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System of Rice Intesification (SRI)

System of Rice Intensification (SRI)

SRI Paddy Cultivation requires less water and less expenditure gives more yields, Beneficial for small and marginal farmers.

SRI was first developed in Madagaskar during 1980's. Not known outside Madagaskar Until 1997. Its potential is under testing in China, Indonesia, Combodia, Thailand, Bangladesh, Sri Lanka, India. In A.P., SRI is experimented in all the 22 districts during 2003 Kharif with encouraging results. Over 1,00,000 farmers are experimenting with this system world wide at present.

SRI Technology Uses - Less External Inputs

In SRI Paddy Cultivation Less Seed (2kg/ac) is required and fewer plants per unit area (25x25cm) whre as in general Paddy Cultivation 20kg seed is required per acre.

SRI requires less expenditure on fertilizers and plant protection chemicals.

Root Growth

In SRI System Rice Crop grows healthy in natural conditions and its root growth can be massive receives nutrients from deeper layers of the soil. 3 hills under conventional method required 28kg of force to be pulled up where as single SRI rice plants required 53kg for uprooting.

SRI is initially labour intensive

  • Needs 50% more man days for transplanting and weeding.
  • Mobilises labour to work for profit.
  • It offers an alternative to resource poor, who puts in their family labour.
  • Once skills are learnt and implements are used, the labour costs will be lesser than the present day rice cultivation.

SRI encourages rice plant to grow healthy with

  • Large root volume
  • Profuse and strong tillers
  • Non lodging
  • Big panicle
  • More and well filled spikelets and higher grain weight
  • Resists insects because it allows rice to grow naturally

Tillering is greatly increased

  • 30 tillers per plant are fairly easy to achieve
  • 50 tillers pen plant are quite attainable.
  • With really good use of SRI, individual plants can have 100 fertile tillers or even more.
  • Because no set back due to early transplanting and no die back of roots.
  • Maximum tillering occurs concurrently with panicle initiation. More filled grain per panicle and no lodging of crop.
  • Everybody believe that Rice is an aquatic plant and grows best in standing water.
  • Rice is not an acquatic plant, it can survive in water but does not thrive under hypoxic conditions.
  • Rice plants spends lot of its energy to develop air pockets (aerenchyma tissue) in its roots under continous inundation.
  • 70% of Rice root tips get degenerated by flowering period.
  • Under SRI Paddy fields are not flooded but keep the soil moist during vegetative phase later only one inch water depth is sufficient.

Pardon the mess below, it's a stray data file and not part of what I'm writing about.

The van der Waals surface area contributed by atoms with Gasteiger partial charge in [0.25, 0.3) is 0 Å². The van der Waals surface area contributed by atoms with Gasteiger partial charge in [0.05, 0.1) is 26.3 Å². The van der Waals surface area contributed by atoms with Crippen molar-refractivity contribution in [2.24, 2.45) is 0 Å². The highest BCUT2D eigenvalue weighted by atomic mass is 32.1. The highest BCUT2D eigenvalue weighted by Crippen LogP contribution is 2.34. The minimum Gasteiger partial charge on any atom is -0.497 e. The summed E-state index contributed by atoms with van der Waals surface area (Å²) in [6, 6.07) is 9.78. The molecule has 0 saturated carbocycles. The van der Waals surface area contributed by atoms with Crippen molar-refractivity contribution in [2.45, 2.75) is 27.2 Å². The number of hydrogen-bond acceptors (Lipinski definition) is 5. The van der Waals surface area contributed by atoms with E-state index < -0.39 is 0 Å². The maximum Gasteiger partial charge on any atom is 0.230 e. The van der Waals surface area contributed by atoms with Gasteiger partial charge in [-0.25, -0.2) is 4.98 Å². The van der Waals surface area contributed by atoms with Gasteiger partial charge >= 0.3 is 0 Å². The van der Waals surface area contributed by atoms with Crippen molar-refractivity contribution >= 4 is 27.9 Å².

• SRI requires only about half as much water as normally applied in irrigated rice.


Six Mechanisms and Processes for SRI

1. Early Transplanting Seedling 8-12 days old, when plant has only
two small leaves, before fourth phyllochron.

More tillering potential

More root growth potential

2. Careful Transplanting Minimize trauma in transplanting. Remove plant from nursery with the seed, soil and roots carefully and place it in the field without plunging too deep into soil.

More tillering potential

3. Wide Spacing plant single seedlings, not in clumps, and in a square pattern, not rows, 25cm x 25cm or wider

More root growth potential

4. Weedling and Aeration needed because no standing water, use simple mechanical "rotating hoe" that churns up soil; 2 weedings required, with 4 recommended before panicle initiation; first weeding 10 days after transplanting.

More root growth, due to reduced weed competition, and aeration of soil, giving roots more oxygen and N due to increased microbial activity we left in soil; can add 1+tons per weeding? Each additional weeding after two rounds results in increased productivity up to 2 t/ha / weeding.

5. Water Management regular water applications to keep soil moist but not saturated, with intermittent dryings, alternating aerobic and anaerobic soil conditions.

More root growth because avoids root degeneration able to acquire more and more varied nutrients from the soil

6. Compost / FYM applied instead of or in addition to chemical fertilizer; 10 tons/ha;

More Plant growth because of better soil health and structure, and more balanced nutrient supply.

In SRI Cultivation 8 to 12 days old seedlings are planted. So root system grows well and gives 30 to 50 tillers. When all the 6 management practices are followed then per plant 50 to 100 tillers are produced and high yields can be realised.

Nursery Management

  • Seed rate 2 kg/ac
  • Nursery area 1 cent / ac
  • Select healthy seed
  • Pre-sprouted seeds are sown on raised nursery bed
  • Prepare nursery bed like garden crops
  • Apply a layer of fine manure
  • Spread sprouted seed sparcely
  • Cover with another layer of manure
  • Mulch with paddy straw
  • Water carefully
  • Banana leaf sheath may be used for easy lifting and transport of seedlings
  • Land preparation is not different from regular irrigated rice cultivation.
  • Levelling should be done carefully so that water can be applied very evenly.
  • At every 3m distance form a canal to facilitate drainage.
  • With the help of a marker draw lines both way at 25x25cm apart and transplant at the intersection

 Benefits of SRI

  • Higher yields - Both grain and straw
  • Reduced duration (by 10 days)
  • Lesser chemical inputs
  • Less water requirement
  • Less chaffy grain %
  • Grain weight increased without change in grain size
  • Higher head rice recovery
  • Withstood cyclonic gales
  • Cold tolerance
  • Soil health improves through biological activity
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